Understanding materials properties is a strategic in addressing the challenges related to satisfying the requirements in the fields of energy transition, environmental compliance, and sustainable development. MAPS 4.,5, the new release of MAPS natively enables researchers to run virtual experimentations on a product’s digital twin and establish design rules utilizing the relationship between its performance and its chemical composition. MAPS 4.5 can be used to study and improve all types of materials and products, including polymers, electrolytes, catalysts, nanocomposites, and any complex fluid formulation in several industrial segments. MAPS 4.5 technology spans from the quantum and atomistic/mesoscopic scales up to the macroscopic and machine learning.
Combining individual tasks into virtual experiments and workflows can enable the researcher to work efficiently and concentrate on the scientific and product-related issues at hand, which result in massive time savings. In MAPS 4.5 such virtual experiments can be automatically created and executed efficiently. Moreover, several Machine Learning models have been integrated into MAPS to enable fast and reliable property prediction. All compute engines have been updated to their newest stable versions, and a new scheme has been implemented for the communication between the compute engines and MAPS.
The examples presented will demonstrate how to translate a real-life problem into a simulation workflow applied on the digital twin of the product of interest. In particular:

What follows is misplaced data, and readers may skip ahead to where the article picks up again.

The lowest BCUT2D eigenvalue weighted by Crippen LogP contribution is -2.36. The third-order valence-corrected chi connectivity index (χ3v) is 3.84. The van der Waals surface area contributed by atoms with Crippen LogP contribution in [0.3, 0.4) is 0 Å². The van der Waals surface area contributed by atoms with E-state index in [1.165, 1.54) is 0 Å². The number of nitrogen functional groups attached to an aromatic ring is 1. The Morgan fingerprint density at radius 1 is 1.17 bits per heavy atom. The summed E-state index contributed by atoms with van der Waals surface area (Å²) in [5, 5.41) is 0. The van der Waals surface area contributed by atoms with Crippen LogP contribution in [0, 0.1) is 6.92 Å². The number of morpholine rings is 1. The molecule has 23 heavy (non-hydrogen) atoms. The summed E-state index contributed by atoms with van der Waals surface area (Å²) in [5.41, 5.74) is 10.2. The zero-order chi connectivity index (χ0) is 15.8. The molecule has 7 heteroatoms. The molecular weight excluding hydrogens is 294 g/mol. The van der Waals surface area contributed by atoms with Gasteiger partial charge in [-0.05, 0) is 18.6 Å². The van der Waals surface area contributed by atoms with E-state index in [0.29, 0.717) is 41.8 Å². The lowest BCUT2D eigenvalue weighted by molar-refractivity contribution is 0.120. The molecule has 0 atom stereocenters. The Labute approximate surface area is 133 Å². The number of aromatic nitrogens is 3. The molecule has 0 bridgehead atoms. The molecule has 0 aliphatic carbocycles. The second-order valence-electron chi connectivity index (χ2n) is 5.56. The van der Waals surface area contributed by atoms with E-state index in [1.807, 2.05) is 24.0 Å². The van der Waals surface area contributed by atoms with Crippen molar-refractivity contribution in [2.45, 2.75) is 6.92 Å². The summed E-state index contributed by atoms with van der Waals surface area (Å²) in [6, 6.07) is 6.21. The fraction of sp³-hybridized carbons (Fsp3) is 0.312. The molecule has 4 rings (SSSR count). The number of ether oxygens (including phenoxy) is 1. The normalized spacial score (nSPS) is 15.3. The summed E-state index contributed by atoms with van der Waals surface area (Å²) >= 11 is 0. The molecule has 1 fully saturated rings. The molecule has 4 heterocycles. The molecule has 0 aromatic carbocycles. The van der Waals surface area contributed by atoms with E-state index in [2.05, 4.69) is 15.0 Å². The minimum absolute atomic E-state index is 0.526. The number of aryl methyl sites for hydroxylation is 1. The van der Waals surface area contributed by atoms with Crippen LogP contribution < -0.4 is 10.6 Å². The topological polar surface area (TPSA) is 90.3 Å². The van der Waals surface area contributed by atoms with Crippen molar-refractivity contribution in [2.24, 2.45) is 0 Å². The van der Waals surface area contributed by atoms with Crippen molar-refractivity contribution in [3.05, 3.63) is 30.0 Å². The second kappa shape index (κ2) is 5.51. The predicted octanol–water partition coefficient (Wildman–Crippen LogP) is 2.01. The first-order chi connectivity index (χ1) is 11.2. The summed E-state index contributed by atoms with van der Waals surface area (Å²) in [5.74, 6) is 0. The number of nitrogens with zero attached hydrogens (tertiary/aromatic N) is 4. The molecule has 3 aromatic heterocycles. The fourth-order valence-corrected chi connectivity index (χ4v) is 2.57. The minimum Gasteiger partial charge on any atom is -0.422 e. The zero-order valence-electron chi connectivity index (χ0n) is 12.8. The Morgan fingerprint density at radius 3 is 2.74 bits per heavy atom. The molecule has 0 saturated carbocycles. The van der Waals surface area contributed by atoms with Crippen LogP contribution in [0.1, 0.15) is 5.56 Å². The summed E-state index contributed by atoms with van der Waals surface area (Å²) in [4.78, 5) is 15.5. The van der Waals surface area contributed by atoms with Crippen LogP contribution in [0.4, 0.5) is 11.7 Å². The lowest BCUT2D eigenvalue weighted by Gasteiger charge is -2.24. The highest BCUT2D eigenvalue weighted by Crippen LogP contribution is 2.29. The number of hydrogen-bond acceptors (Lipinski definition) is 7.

- Organic electrolyte for lithium-ion secondary batteries
- Development of coatings and ink materials
- Prediction of properties for polymers such as Tg, monomer diffusion, viscosity, thermal conductivity, mechanical properties etc.
- Dielectric properties of polymers
- Many others
Anyone interested in sustainable product development and virtual experimentation will benefit from this free webinar and Q&A session. We will be pleased to have you with us!
Dr. Indrajit Sinha Associate Professor Department of Chemistry Indian Institute of Technology
Computational studies for elucidating adsorption and catalysis interfacial phenomena
A widespread issue in the design and investigation of new adsorbents is that there is little information in the relevant literature on molecular-level adsorption mechanisms. The experimental investigations collect data for equilibrium adsorption isotherms and adsorption kinetics. Insight into molecular adsorption mechanisms would enable the development of better adsorbents by surface functionalization or making new composites. Two typical investigations of our group highlight the use of large-scale classical MD (LAMMPS plugin in MAPS) simulations for solving such problems.
We are also engaged in evolving computational criteria for shortlisting screening parameters for materials that can be effective catalysts for a target reaction. One aspect of this is to get a detailed molecular-level insight into the adsorption of a reactant on a catalyst site in the presence of other reactants and a large number of solvent molecules. We do this by classical molecular dynamics (MD) simulations (LAMMPS plugin in MAPS), which allow us to do large-scale computations. The simulations give information about the adsorption site on the catalyst and the atom in the reactant molecule involved in the adsorption process. Today’s presentation will describe an investigation of the catalytic properties of graphene oxide-based composite materials. In particular, our attention will be on heterogeneous Fenton reactions. We try to answer why a catalyst is efficient for oxidizing a specific organic molecule by the Fenton reaction but has poor effectiveness for a different target molecule. Fenton reactions require the reductive cleavage of H2O2 on the catalyst surface. In this context, the adsorption of H2O2 molecules on the catalyst surface in the presence of other reactants and the solvent is critical.
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